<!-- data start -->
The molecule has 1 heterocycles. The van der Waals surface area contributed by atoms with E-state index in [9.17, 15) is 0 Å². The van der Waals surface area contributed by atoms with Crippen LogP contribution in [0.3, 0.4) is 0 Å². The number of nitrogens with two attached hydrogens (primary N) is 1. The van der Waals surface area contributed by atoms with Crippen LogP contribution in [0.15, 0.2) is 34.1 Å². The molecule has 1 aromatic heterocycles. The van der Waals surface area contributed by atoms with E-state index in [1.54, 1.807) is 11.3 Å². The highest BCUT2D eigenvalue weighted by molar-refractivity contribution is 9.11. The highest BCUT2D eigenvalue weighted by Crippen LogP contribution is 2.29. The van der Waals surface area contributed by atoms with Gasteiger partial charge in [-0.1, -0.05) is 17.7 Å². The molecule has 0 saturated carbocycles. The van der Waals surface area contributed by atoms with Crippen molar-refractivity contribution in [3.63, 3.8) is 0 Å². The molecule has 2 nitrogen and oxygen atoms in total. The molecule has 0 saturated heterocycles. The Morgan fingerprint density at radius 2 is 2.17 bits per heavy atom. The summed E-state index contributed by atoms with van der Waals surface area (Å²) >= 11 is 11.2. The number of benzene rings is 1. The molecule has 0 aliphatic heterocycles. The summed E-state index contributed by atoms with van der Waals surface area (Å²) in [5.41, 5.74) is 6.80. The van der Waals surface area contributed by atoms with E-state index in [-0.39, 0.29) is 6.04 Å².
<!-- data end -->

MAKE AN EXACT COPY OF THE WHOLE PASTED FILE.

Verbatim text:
The molecule has 1 heterocycles. The van der Waals surface area contributed by atoms with E-state index in [9.17, 15) is 0 Å². The van der Waals surface area contributed by atoms with Crippen LogP contribution in [0.3, 0.4) is 0 Å². The number of nitrogens with two attached hydrogens (primary N) is 1. The van der Waals surface area contributed by atoms with Crippen LogP contribution in [0.15, 0.2) is 34.1 Å². The molecule has 1 aromatic heterocycles. The van der Waals surface area contributed by atoms with E-state index in [1.54, 1.807) is 11.3 Å². The highest BCUT2D eigenvalue weighted by molar-refractivity contribution is 9.11. The highest BCUT2D eigenvalue weighted by Crippen LogP contribution is 2.29. The van der Waals surface area contributed by atoms with Gasteiger partial charge in [-0.1, -0.05) is 17.7 Å². The molecule has 0 saturated carbocycles. The van der Waals surface area contributed by atoms with Crippen molar-refractivity contribution in [3.63, 3.8) is 0 Å². The molecule has 2 nitrogen and oxygen atoms in total. The molecule has 0 saturated heterocycles. The Morgan fingerprint density at radius 2 is 2.17 bits per heavy atom. The summed E-state index contributed by atoms with van der Waals surface area (Å²) >= 11 is 11.2. The number of benzene rings is 1. The molecule has 0 aliphatic heterocycles. The summed E-state index contributed by atoms with van der Waals surface area (Å²) in [5.41, 5.74) is 6.80. The van der Waals surface area contributed by atoms with E-state index in [-0.39, 0.29) is 6.04 Å².